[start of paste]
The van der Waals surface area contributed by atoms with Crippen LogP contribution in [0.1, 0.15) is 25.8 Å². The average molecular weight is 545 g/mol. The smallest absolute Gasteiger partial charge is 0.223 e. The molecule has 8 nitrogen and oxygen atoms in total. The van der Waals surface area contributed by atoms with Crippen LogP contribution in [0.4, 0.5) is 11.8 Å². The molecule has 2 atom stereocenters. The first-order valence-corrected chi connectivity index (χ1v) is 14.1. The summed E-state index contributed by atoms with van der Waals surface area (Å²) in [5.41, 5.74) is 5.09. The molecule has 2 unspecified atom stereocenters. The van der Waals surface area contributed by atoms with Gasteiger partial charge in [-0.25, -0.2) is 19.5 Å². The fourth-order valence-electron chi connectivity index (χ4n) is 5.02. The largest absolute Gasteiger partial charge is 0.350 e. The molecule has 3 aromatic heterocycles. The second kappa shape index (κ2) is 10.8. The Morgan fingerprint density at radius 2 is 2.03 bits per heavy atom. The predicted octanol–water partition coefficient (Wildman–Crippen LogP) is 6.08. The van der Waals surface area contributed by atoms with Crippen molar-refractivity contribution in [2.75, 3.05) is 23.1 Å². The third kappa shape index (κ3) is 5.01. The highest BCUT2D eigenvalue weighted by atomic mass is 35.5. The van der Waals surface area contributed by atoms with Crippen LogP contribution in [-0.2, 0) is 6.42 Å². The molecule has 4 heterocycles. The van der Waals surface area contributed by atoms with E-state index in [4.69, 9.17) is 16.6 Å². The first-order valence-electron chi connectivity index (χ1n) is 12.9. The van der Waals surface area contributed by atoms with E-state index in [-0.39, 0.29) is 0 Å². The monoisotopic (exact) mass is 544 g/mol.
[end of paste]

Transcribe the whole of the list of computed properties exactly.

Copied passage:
The van der Waals surface area contributed by atoms with Crippen LogP contribution in [0.1, 0.15) is 25.8 Å². The average molecular weight is 545 g/mol. The smallest absolute Gasteiger partial charge is 0.223 e. The molecule has 8 nitrogen and oxygen atoms in total. The van der Waals surface area contributed by atoms with Crippen LogP contribution in [0.4, 0.5) is 11.8 Å². The molecule has 2 atom stereocenters. The first-order valence-corrected chi connectivity index (χ1v) is 14.1. The summed E-state index contributed by atoms with van der Waals surface area (Å²) in [5.41, 5.74) is 5.09. The molecule has 2 unspecified atom stereocenters. The van der Waals surface area contributed by atoms with Gasteiger partial charge in [-0.25, -0.2) is 19.5 Å². The fourth-order valence-electron chi connectivity index (χ4n) is 5.02. The largest absolute Gasteiger partial charge is 0.350 e. The molecule has 3 aromatic heterocycles. The second kappa shape index (κ2) is 10.8. The Morgan fingerprint density at radius 2 is 2.03 bits per heavy atom. The predicted octanol–water partition coefficient (Wildman–Crippen LogP) is 6.08. The van der Waals surface area contributed by atoms with Crippen molar-refractivity contribution in [2.75, 3.05) is 23.1 Å². The third kappa shape index (κ3) is 5.01. The highest BCUT2D eigenvalue weighted by atomic mass is 35.5. The van der Waals surface area contributed by atoms with Crippen LogP contribution in [-0.2, 0) is 6.42 Å². The molecule has 4 heterocycles. The van der Waals surface area contributed by atoms with E-state index in [4.69, 9.17) is 16.6 Å². The first-order valence-electron chi connectivity index (χ1n) is 12.9. The van der Waals surface area contributed by atoms with E-state index in [-0.39, 0.29) is 0 Å². The monoisotopic (exact) mass is 544 g/mol.